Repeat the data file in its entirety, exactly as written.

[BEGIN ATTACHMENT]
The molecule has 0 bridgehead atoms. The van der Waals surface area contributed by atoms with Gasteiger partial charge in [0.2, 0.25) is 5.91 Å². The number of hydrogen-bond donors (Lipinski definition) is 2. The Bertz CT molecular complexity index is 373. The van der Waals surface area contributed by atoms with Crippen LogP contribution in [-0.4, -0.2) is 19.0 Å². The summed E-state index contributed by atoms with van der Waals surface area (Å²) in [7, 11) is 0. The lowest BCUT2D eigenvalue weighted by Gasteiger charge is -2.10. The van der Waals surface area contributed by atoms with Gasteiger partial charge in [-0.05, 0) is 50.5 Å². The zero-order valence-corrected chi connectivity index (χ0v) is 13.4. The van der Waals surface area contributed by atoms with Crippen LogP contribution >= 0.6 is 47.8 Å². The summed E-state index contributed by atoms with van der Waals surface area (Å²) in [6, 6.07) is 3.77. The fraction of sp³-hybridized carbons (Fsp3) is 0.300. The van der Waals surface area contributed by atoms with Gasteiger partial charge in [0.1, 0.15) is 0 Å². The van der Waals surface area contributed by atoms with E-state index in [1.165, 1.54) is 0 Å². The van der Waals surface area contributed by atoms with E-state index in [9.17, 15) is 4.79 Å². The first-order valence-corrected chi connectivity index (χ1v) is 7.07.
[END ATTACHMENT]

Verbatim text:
The molecule has 0 bridgehead atoms. The van der Waals surface area contributed by atoms with Gasteiger partial charge in [0.2, 0.25) is 5.91 Å². The number of hydrogen-bond donors (Lipinski definition) is 2. The Bertz CT molecular complexity index is 373. The van der Waals surface area contributed by atoms with Crippen LogP contribution in [-0.4, -0.2) is 19.0 Å². The summed E-state index contributed by atoms with van der Waals surface area (Å²) in [7, 11) is 0. The lowest BCUT2D eigenvalue weighted by Gasteiger charge is -2.10. The van der Waals surface area contributed by atoms with Gasteiger partial charge in [-0.05, 0) is 50.5 Å². The zero-order valence-corrected chi connectivity index (χ0v) is 13.4. The van der Waals surface area contributed by atoms with Crippen LogP contribution >= 0.6 is 47.8 Å². The summed E-state index contributed by atoms with van der Waals surface area (Å²) in [6, 6.07) is 3.77. The fraction of sp³-hybridized carbons (Fsp3) is 0.300. The van der Waals surface area contributed by atoms with Gasteiger partial charge in [0.1, 0.15) is 0 Å². The van der Waals surface area contributed by atoms with E-state index in [1.165, 1.54) is 0 Å². The van der Waals surface area contributed by atoms with E-state index in [9.17, 15) is 4.79 Å². The first-order valence-corrected chi connectivity index (χ1v) is 7.07.